Amichai Lau-Lavie, the founding spiritual leader of Lab/Shul, made national headlines by authoring Joy: A Proposal, which outlines his choice to begin performing interfaith marriages. Hear directly from Lau-Lavie as he engages in a conversation with co-hosts Dan and Lex about marriage and the rapidly shifting landscape of American-Jewish life. Joy can be accessed at Amichai.me/wp-content/uploads/2017/06/Welcome_Book_2017.pdf.
June 13, 2017
“Forms of religious devotion are shifting just like every institution right now. But there’s a new world of creativity towards crafting spiritual life while exploring the depths of tradition. Rabbi Amichai Lau-Lavie is a fun and forceful embodiment of this evolution. Born into an eminent and ancient rabbinical lineage, as a young adult he moved away from religion towards storytelling, theater, and drag. Today he leads a pop-up synagogue in New York City that takes as its tagline, “everybody-friendly, artist-driven, God-optional.” It’s not merely about spiritual community but about recovering the sacred and reinventing the very meaning of ‘we.'”
June 8, 2017
“Humor is always about ‘as if.’ And it just relaxes everybody. We’re going to laugh.”
Transparent creator Jill Soloway describes Amichai Lau-Lavie as “a God-optional, patriarchy-toppling, Jewish modern mind.” He uses humor to connect — to himself and others, his family, his sexual identity, and his spiritual life. The rabbi says the Jewish people have endured because of their ability to laugh at themselves and, in this way, laugh at the world.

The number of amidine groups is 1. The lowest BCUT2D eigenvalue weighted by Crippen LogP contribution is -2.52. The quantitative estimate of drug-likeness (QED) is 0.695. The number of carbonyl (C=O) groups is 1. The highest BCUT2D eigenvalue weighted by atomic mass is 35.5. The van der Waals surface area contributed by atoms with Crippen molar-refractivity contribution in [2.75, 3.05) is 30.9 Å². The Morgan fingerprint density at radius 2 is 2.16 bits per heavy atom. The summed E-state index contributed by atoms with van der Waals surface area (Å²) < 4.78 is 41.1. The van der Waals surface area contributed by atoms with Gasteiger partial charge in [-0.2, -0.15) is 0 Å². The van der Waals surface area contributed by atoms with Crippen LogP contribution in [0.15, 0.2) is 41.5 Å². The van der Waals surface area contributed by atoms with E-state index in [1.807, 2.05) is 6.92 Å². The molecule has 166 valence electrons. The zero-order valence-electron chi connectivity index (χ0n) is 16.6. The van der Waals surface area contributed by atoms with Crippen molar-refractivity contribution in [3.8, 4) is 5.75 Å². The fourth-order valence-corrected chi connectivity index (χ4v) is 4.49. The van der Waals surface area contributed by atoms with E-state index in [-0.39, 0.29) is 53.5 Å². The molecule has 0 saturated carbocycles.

September 2, 2016
What role do art and artists play in contemporary Judaism? Amichai Lau-Lavie, founder, Executive Director, and Spiritual Director of Lab/Shul, joins Dan and Lex to kick off a unit of episodes exploring that question in detail. He speaks about his own experiences leading an artist-driven community, and he takes on a variety of related questions on issues ranging from technology, to pluralism, to literature, and more.
Wisconsin Public Radio, September 2013
In the Jewish sacred calendar, Yom Kippur is the holiest day of the year — the Day of Atonement. Israeli-born Jewish educator Amichai Lau-Lavie reinterprets the meaning and message of the holiday, to focus less on guilt and more on self-forgiveness.